Demographic data are presented in Table 2. As it is demonstrated no significant difference was observed regarding sex and age between groups with insomnia and No insomnia group (P=0.658 and 0.321 respectively). As shown in Table 3, estimating ISI scores reveals a significant change between week 0 and week 4 in the insomnia group (P=0.001). Table 4 demonstrates genetic variations in two groups of patients receiving sertraline, one group experiencing insomnia after a 4-week course of sertraline treatment and the other one not experiencing insomnia. As shown in Table 4, our study indicates a significant association between G1264A polymorphism (rs2653349) of HCRTR2 and insomnia with sertraline. Insomnia happens by 2.5-fold (P=0.022; OR=2.5; 95% CI: 1.1–5.7) in patients with GG genotype. Patients with the G allele experience insomnia 2.1 fold more than carriers of the A allele (P=0.022; OR=2.1, 95% CI= 1.06–4.0). As shown in Table 5, subgroup analysis showed a significant association between GG genotype as well as the G allele and insomnia only in female MDD patients (P=0.011; OR=4.0, 95% CI=1.3–12.0 and P=0.033; OR=2.4, 95% CI=1.02–5.7 respectively).
Table 2 Clinical and Demographic Characteristics of the Study Samples
Table 3 ISI Scores of Enrolled Patients at Baseline (Week 0) and Week 4 of Treatment with Sertraline
Table 4 Genotype and Allele Distribution of G1246A Variant in Study Groups
Table 5 Genotype and Allele Distribution of G1246A Variant in Female and Male Patients
The results of our study indicate a significant association between G1264A polymorphism of HCRTR2 (rs2653349) and insomnia. Insomnia with sertraline happens by 2.5-fold in patients having the GG genotype. Patients with the G allele experience insomnia 2.1-fold more than carriers of the A allele. Subgroup analysis showed a significant association between GG genotype as well as the G allele and insomnia only in female MDD patients (P=0.011; OR=4.0, 95% CI=1.3–12.0 and P=0.033; OR=2.4, 95% CI=1.02–5.7 respectively).
Our data suggest that the orexin system may be involved in the process of sleep and arousal in MDD patients treated with sertraline. Orexins have been shown to influence a wide range of physiologic and behavioral processes. Aberrant activation of the orexin neurons at night might contribute to signs of insomnia such as increased natural metabolic rate.42 The orexin peptides apply their most prominent behavioral effects on sleep and awakening through HCRTR2 particularly.21 Suvorexant and almorexant, two orexin receptor antagonists, have been shown to stimulate sleep in both animals and men.22,43,44 In general, orexins depolarize neurons and induce neural excitability and ﬁring. Several ionic channels are involved in their signaling mechanisms. Rise in intracellular calcium through voltage-gated calcium channels and activation of sodium/calcium exchanger contribute to the excitatory mechanism of orexins and their role in arousal.45,46 Although not much is known about the exact role of HCRTRs in sleep and arousal, several genetic studies have revealed their part in this matter. For example, functional mutations in the HCRTR2 gene were found in dogs and mice with familial narcolepsy.5,25 Orexin B failed to depolarize orexin neurons in the HCRTR2 knock-out mice. Immunoelectron microscopic observations have shown tight contacts among orexin neurons which unveiled structural resemblances to the glutamatergic synapses.47 All these reports suggest that HCRTR2 is a primary receptor in sleep and arousal. Though this causal link between narcolepsy/hypersomnia and loss of orexin signaling sometimes through alteration in HCRTR2 brought about the possibility that some mutations on HCRTR2 might contribute to this matter.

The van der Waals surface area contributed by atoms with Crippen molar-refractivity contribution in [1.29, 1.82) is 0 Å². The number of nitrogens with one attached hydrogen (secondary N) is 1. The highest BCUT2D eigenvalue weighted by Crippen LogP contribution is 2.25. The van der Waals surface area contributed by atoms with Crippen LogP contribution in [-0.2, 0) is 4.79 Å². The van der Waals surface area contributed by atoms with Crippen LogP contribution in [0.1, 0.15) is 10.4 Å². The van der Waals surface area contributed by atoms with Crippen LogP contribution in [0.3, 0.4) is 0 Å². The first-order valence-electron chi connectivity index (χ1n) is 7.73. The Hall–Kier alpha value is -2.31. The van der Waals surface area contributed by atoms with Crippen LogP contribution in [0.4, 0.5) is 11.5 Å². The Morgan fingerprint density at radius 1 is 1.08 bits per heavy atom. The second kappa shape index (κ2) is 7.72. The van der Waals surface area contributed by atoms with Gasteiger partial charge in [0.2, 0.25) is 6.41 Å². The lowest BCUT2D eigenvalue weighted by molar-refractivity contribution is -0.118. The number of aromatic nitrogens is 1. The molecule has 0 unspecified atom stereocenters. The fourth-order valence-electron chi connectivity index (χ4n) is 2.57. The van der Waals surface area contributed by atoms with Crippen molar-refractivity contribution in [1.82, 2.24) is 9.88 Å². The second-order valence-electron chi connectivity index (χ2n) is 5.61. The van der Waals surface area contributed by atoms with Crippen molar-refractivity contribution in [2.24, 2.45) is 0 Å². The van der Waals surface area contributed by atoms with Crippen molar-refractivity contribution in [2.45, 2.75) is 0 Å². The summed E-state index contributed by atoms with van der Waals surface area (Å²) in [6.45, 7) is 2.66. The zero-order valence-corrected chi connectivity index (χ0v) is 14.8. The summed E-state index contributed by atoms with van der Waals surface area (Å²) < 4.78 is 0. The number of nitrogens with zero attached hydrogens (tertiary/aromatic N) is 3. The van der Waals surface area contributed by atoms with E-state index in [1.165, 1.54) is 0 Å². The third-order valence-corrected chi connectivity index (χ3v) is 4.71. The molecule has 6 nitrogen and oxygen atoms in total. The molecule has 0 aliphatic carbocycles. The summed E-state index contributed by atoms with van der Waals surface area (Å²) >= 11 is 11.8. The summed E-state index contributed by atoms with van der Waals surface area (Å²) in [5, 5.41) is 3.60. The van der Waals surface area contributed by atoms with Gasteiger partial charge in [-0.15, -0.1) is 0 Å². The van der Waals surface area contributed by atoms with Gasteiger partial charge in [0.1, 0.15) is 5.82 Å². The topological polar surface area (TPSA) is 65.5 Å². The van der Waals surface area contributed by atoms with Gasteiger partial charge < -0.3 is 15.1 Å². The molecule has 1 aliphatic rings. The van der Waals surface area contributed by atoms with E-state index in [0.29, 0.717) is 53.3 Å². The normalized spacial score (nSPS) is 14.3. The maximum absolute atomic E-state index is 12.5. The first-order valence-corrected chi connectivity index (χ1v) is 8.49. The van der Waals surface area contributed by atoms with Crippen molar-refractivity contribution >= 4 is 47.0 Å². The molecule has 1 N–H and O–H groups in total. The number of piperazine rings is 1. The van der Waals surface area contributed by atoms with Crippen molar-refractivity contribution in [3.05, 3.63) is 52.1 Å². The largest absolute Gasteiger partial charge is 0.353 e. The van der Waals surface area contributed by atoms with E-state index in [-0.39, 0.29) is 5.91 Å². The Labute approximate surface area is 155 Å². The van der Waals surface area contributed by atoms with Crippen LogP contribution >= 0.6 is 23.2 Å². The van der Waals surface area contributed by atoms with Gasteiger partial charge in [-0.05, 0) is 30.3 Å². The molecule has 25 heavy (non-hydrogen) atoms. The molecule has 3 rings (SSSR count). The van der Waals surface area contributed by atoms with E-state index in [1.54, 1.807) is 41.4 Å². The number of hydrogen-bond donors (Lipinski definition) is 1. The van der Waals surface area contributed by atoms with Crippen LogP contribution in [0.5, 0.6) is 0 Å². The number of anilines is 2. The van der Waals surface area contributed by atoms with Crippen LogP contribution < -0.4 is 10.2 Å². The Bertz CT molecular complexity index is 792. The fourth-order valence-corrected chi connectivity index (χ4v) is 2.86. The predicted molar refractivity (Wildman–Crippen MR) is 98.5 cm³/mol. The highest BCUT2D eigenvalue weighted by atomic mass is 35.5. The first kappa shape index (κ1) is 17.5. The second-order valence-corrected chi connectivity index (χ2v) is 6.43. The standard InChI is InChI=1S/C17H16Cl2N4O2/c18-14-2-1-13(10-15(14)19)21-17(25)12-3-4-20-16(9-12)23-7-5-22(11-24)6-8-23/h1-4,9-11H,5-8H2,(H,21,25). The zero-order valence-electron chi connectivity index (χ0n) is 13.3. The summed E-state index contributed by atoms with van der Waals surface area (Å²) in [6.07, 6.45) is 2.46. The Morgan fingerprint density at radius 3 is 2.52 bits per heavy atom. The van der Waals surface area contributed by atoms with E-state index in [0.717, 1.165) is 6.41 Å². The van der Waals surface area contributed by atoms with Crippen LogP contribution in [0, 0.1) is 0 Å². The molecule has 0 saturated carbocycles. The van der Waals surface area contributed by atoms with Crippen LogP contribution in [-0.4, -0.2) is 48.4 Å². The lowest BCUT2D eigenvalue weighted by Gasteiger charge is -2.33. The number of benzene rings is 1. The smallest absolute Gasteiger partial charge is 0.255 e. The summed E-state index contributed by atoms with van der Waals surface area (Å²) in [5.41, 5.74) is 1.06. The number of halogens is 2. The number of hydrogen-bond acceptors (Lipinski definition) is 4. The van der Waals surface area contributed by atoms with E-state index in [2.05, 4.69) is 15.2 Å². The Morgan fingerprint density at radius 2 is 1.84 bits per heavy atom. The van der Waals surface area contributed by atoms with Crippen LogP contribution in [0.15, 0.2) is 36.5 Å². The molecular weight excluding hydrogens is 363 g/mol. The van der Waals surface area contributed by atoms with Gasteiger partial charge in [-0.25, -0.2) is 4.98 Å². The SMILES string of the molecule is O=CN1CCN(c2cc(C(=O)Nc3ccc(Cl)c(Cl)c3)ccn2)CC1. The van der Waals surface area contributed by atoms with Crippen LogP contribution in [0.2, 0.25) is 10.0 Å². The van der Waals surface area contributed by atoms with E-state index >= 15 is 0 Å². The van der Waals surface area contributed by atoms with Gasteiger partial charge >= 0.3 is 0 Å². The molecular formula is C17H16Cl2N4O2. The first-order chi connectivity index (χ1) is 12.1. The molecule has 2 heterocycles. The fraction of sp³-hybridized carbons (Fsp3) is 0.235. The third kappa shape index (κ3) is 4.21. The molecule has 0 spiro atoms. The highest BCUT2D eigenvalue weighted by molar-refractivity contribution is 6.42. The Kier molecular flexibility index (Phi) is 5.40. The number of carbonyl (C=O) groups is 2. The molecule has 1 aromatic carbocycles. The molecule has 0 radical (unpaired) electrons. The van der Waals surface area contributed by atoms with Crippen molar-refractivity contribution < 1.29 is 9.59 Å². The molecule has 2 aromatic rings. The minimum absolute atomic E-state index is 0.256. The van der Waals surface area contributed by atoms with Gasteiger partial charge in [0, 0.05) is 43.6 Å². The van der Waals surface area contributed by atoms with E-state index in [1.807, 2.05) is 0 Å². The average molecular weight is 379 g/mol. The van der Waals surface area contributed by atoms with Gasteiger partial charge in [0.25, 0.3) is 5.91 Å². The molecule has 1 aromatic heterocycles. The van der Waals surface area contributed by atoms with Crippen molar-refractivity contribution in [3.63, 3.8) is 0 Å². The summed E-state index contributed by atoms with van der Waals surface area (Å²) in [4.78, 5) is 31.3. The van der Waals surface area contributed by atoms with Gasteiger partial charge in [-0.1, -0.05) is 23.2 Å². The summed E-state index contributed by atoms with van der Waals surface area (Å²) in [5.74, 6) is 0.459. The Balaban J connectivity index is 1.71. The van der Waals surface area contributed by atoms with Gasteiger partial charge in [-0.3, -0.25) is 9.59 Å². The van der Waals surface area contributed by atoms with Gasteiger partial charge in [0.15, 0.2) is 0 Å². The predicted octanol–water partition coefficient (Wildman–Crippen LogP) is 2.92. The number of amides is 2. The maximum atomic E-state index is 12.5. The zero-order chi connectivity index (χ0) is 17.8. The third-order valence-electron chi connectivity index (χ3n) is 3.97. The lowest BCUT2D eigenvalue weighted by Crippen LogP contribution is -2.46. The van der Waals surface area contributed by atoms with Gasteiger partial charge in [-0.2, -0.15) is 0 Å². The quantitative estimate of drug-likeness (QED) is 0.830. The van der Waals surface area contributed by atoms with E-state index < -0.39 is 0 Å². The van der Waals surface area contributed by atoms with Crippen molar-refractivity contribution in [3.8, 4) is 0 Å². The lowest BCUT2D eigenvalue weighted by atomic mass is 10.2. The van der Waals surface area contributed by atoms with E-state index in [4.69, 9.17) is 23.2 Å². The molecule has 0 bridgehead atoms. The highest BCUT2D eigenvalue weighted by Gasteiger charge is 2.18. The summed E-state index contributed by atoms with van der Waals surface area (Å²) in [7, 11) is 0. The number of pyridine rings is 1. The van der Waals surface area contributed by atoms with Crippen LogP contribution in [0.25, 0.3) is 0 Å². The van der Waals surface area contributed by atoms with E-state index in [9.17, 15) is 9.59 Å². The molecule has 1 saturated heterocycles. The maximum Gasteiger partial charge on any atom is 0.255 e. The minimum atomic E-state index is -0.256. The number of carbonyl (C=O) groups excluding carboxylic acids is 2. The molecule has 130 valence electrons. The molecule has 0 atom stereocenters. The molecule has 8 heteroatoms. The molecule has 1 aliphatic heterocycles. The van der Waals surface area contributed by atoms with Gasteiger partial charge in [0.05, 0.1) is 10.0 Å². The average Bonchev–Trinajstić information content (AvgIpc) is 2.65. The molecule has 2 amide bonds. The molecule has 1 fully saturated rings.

Polymorphism of G1246A (rs2653349) on HCRTR2 has been previously reported to be associated with different neurologic and psychiatric disorders.27,29,32,48 The 1246G→A polymorphism (rs2653349) of the HCRTR2 gene makes an amino acid substitution of valine to isoleucine at position 308, which could cause alteration in receptor function. Different studies reveal a decline of orexin neurons and HCRTR2 in narcolepsy and depression respectively.9 The result of our study shows that carriers of the G allele confront insomnia 2.1 times more than carriers of the A allele. Since binding of orexins to HCRTR2 stimulates calcium influx into the neurons and causes post-synaptic excitatory effects49,50 it may be postulated that mutation in the HCRTR2 gene might cause changes in HCRTR2 binding sites and interrupt calcium influx. As a consequence, the HCRTR2 will be less stimulated and arousal is perturbed. So based on our results it is presumed that patients with the wild allele and genotype do not encounter perturbation in arousal but experience insomnia. The latest studies suggest that G-protein coupled receptors such as HCRTR2 may form dimers as part of their regular cellular trafﬁcking and function.51,52 Substitution of valine –isoleucine might be at the dimer interface and influence the dimerization process of the receptor,30 hence affecting the signaling process of HCRTR2 and as a consequence influence the sleep-wake process.